Reading List: Melinda Ferguson

The award-winning South African author Melinda Ferguson takes us through a selection of books exploring freedom, death, truth, as well as psychedelics, which can be a route to pondering such big questions.

Photo by Nicole Wreyford on Unsplash

I began working on my new book, Bamboozled, in 2017. It had been two years since I had embarked on my first guided journey with psilocybin aka magic mushrooms. As a recovering addict since 1999, I was initially terrified to go on that maiden voyage into the unknown. Having once been a slave to drugs like heroin and crack cocaine I knew how easily the doors could swing open to take me back to the dark clutches of addiction. What would happen if I now became addicted to magic mushrooms?

But deep down I knew that while I had been sober for more than a decade, something profound was missing. A spiritual emptiness. I had additionally been suffering from extreme anxiety and PTSD after a recent near fatal car accident and had found no benefits from medication prescribed to me by a traditional psychiatrist.

Before I did that first journey I did a lot of reading on the cutting-edge research that was taking place in the mental health arena, investigating the benefits of psychedelics to address issues such as depression, anxiety, PTSD, and addiction .

One of the books of particular interest was Drugs without the Hot Air, written by Professor David Nutt, a scientist who had been sacked as an advisor on drug policy to the British government after he made public claims that alcohol was more dangerous than Ecstasy.

In his book, I was fascinated by the way Nutt totally reevaluated the harm caused by drugs by creating a new framework of assessment. In his research he came to the conclusion that there was very little relationship between how drugs had been traditionally scheduled with regard to the harm they caused the user. On the old scheduling table, psychedelics like MDMA and psilocybin were placed right alongside Class A drugs like heroin and crystal meth.

In Nutt’s revolutionary approach he found alcohol to be the most harmful drug in terms of individual and societal damage whilst he placed a psychedelic like psilocybin at the opposite end of the table, denoting almost zero harm.

Then I came across a book called How to Change your Mind by New York Times bestselling author, Michael Pollen which literally blew a hole in my thinking. The subtitle of the book: What the New Science of Psychedelics Teaches Us about Consciousness, Dying, Addiction, Depression, and Transcendence is exactly what the book brilliantly reveals. Over a period of two years Pollan embarks on highly personal journeys using the psychedelics LSD, psilocybin, Ayahuasca and 5-MeO-DMT. He also delves into the groundbreaking research into the benefits of psychedelics that took place in the late 1950s and 1960s until moral panic around LSD erupted and the US federal government put an end to it by banning all the valuable research. My reading expanded into looking at how the War on Drugs, declared by US president Richard Nixon in 1971, introduced irrational laws that had little to do with fighting drugs, but rather was a sinisterly disguised plot against black people and the flower power generation, who were questioning the establishment and rebelling against US imperialist policies and the war in Vietnam.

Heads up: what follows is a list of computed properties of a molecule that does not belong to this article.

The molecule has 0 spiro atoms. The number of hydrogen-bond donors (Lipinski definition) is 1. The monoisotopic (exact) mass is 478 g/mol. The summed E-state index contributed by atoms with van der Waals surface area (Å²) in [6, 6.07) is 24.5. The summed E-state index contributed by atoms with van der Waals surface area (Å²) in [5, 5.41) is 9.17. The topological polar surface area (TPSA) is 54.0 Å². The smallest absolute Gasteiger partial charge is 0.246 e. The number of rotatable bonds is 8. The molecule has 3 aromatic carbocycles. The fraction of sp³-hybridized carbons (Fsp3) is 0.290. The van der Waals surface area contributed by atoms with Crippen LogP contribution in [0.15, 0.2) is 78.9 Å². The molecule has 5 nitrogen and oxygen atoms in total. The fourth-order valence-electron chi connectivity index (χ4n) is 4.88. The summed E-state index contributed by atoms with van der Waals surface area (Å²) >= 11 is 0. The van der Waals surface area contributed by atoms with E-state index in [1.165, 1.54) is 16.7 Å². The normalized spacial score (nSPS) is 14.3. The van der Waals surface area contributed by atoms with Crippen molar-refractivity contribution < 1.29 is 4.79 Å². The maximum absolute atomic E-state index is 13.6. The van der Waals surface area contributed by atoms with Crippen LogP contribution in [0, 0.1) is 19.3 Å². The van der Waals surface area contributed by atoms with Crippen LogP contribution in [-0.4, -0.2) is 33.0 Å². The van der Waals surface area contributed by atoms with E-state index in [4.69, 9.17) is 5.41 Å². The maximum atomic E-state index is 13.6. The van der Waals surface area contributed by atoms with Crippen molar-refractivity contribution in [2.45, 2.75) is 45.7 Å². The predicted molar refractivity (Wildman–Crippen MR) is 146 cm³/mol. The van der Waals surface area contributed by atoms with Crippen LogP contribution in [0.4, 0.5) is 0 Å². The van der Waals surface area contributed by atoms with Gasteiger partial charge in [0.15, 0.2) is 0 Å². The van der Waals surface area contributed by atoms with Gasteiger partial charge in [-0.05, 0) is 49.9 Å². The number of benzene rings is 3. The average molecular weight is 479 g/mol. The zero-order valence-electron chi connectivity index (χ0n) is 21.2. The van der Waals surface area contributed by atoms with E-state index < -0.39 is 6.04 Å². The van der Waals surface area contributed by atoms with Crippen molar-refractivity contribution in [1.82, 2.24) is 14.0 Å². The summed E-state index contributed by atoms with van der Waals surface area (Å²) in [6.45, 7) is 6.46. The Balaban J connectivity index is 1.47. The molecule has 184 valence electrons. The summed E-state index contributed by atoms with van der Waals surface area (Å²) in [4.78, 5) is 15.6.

A lot of the writing of Bamboozled took place during the first two years of COVID lockdown which was a time of great confusion and panic. The theme of death was at the forefront of our lives. And so I found myself going down many rabbit holes to investigate ideas around death, freedom, truth, and joy. I have always been fascinated by the idea of suicide and so I spent many hours revisiting the works of poet Sylvia Plath who gassed herself during a particularly cold and dark winter in London in 1962. Her posthumously published poetry collection, Ariel, found its way onto my bedside table and I spent many hours reading what I believe are some of the finest works in English literature.

I became increasingly obsessed with looking for truth and answers during this time, where new COVID laws were limiting global freedoms on an unprecedented scale. Since Wikileaks exploded in 2006, I had been fascinated by its founder Julian Assange, who had done much to reveal millions of cables relating to Western war crimes in Afghanistan and Iraq. Like many others I had been devastated when allegations of sexual misconduct and rape were leveled against him by two Swedish women in 2010. I had believed the media.

The recently published book The Trial of Julian Assange: A Story of Persecution by Nils Melzer  did much to clarify the vilification of Assange. Like me, Melzer, who has worked as a UN Special Special Rapporteur on Torture, had also believed these allegations until he started digging deeper to uncover the true motives of the CIA, the US, and Swedish government who worked in cahoots to vilify and persecute Assange as a way to diminish the power he was wielding via Wikileaks. I subsequently spent many hours researching the role that the “truth tellers” Assange, Edward Snowden, and Chelsea Manning played in the war against surveillance and the deep state. These three grace four chapters in my book. Many of Melzer’s shocking revelations helped strengthen my theory that we are living in a world where truth is under threat and what now looks like the inevitable deportation of Assange to the US, on espionage charges, will ultimately put a nail in the coffin for courageous investigative journalism.

Further Reading

Reading List: T.J. Tallie

Among the books historian Tallie has on his reading list is one about the food of the American Old South—“… a forgotten Little Africa but nobody speaks of it that way.”